• Perhaps feeding the Browns' No. 1 WR anything resembling a featured workload would help the Browns create more explosive pass plays. Overall, Odell Beckham Jr. already has more games without at least eight targets (4) in 2019 than he did in any single season with the Giants from 2014-2018. With that said: I'll have plenty of exposure to OBJ in DraftKings tournaments, as he hasn't been this cheap ($6,100) since 2014.
  • Additionally, the likes of Matt Ryan, Kyle Allen and Ryan Tannehill aren't in anything resembling a smash spot.
  • Backfields that are poised for success in busting off some big runs include the Ravens, Chiefs, Falcons, Seahawks, 49ers, Packers, Browns and Raiders.
  • Damien Williams has regained his role as the Chiefs' featured RB. Overall, he was one of just 12 RBs to play at least 70% of their offense's snaps in Week 9. Credit to Williams for displaying some truly elite tackle-breaking ability over the past two weeks. He ranks eighth among 52 qualified RBs in PFF's Elusive Rating metric on the season. Williams has 21 touches since LeSean McCoy lost a fumble in the third quarter of the Chiefs' Week 8 loss to the Packers; Shady and Darrel Williams have combined for just five combined carries and receptions during that span.
  • The Jets and Dolphins are the only offenses that still don't have a rush of at least 20 yards through seven weeks.
  • Additional run games that don't appear to be set up all that well to break off some explosive plays on the ground include the Lions, Bengals, Titans, Buccaneers and Cowboys.


Pace

Fast-paced games lead to more plays, which lead to more points. Every week usually consists of at least a few games that could resemble a track meet based on their combined situation-neutral pace (Football Outsiders).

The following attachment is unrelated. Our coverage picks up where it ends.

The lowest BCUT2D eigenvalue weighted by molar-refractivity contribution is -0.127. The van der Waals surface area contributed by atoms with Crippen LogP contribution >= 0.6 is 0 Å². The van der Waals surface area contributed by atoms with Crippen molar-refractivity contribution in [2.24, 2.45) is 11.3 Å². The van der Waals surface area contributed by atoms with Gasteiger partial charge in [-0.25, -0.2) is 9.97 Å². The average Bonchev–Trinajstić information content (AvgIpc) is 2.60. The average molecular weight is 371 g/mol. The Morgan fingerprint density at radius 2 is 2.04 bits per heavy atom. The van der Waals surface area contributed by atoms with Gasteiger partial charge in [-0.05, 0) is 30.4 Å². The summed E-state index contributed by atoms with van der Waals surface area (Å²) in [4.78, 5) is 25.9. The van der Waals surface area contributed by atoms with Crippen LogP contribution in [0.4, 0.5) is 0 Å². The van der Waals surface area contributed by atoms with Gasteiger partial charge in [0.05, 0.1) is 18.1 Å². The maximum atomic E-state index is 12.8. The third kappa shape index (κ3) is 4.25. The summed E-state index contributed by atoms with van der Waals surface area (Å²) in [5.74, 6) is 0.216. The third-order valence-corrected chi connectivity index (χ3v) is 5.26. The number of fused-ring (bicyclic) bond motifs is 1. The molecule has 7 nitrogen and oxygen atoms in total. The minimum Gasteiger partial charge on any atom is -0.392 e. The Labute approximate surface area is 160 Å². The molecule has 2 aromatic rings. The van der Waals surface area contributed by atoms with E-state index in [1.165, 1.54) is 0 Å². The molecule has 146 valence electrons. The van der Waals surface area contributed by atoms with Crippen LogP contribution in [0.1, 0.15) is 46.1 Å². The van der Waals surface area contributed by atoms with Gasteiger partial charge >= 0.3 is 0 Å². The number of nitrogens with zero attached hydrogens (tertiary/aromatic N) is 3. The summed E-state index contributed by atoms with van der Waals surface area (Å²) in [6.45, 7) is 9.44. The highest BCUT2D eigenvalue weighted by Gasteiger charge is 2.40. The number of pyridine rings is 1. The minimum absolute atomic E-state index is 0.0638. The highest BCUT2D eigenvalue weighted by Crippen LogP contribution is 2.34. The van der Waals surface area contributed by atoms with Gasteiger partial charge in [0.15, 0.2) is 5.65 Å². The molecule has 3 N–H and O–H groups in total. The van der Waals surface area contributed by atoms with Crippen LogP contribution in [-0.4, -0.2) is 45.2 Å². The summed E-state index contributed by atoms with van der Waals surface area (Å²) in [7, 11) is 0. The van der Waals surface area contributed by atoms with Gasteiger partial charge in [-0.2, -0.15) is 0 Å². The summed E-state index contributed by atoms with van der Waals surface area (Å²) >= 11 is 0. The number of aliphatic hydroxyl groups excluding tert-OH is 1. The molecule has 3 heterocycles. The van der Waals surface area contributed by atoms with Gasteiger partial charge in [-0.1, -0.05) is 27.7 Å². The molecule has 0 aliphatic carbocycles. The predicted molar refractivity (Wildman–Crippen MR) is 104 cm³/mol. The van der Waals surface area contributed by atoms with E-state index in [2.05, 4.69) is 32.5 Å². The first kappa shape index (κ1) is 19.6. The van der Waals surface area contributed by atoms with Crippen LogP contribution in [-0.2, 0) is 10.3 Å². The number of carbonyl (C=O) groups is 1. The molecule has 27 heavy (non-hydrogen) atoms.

• Combined Situation-Neutral Pace: Represents the combined situation-neutral pace between each matchup’s two offenses. A lower number indicates fewer average seconds per play (green = fast-paced game), while a higher number indicates more average seconds per play (red = slow-paced game).

Week 10 Pace


  • The week's fastest-paced matchups feature the Cardinals (No. 1 in situation neutral pace) at the Buccaneers (No. 17) as well as the Rams (No. 2) at the Steelers (No. 19).
  • Additional matchups that could more closely resemble a track meet include Ravens at Bengals, Chiefs at Titans and Vikings at Cowboys.
  • The week's slowest-paced matchups feature the Chargers (No. 30) at the Raiders (No. 15) as well as the Giants (No. 9) at the Jets (No. 31).
  • Additional matchups that could move more slowly than fantasy owners would prefer include Bills at Browns, Lions at Bears and Dolphins at Colts.

Pressure

An overmatched offensive line can result in poor fantasy days for all skill-position players involved. Meanwhile, QBs with all day to throw can help generate points in bunches. We can determine which offensive lines might be especially better (or worse) this week with help from Pro Football Focus’ offensive and defensive pressure statistics.

  • Combined Pressure Rate: The sum of the offensive line’s rate of pressures allowed per dropback and the opposing defense’s total pressures generated per dropback. A higher percentage (red) is better for defenses and indicates that QB could be under fire, while a lower percentage (green) indicates that matchup’s QB could face reduced pressure.

Week 10 Pressure


  • QBs that could be under consistent duress this week include Russell Wilson, Jared Goff, Sam Darnold, Kirk Cousins and Matt Ryan.
  • Wilson should be the MVP frontrunner after nine weeks of action. Overall, he ranks among the league's top-five QBs in adjusted yards per attempt (No. 2), QB rating (No. 1), TD rate (No. 1), yards per attempt (No. 5) and fantasy points (No. 1). Don't even think about fading Wilson this week despite the tough matchup.

  • Tyler Lockett is the PPR WR3 after nine weeks and already has a career-high 72 targets. Continue to treat him as an every-week WR1, although 49ers slot CB K'Waun Williams deserves credit for allowing the fourth-lowest passer rating on balls thrown into his slot coverage among 51 qualified corners.
  • Be sure to check out my Week 10 WR/CB Breakdown with TE Analysis for more specific matchup information on every passing game.
  • The Jets (43.5%), Seahawks (41.6%) and Vikings (40.8%) are the only offenses to be pressured on at least 40% of their dropbacks this season.
  • Drew Brees, Jimmy Garoppolo, Derek Carr, Ryan Finley and Kyler Murray stand out as QBs that could have all day to throw this week.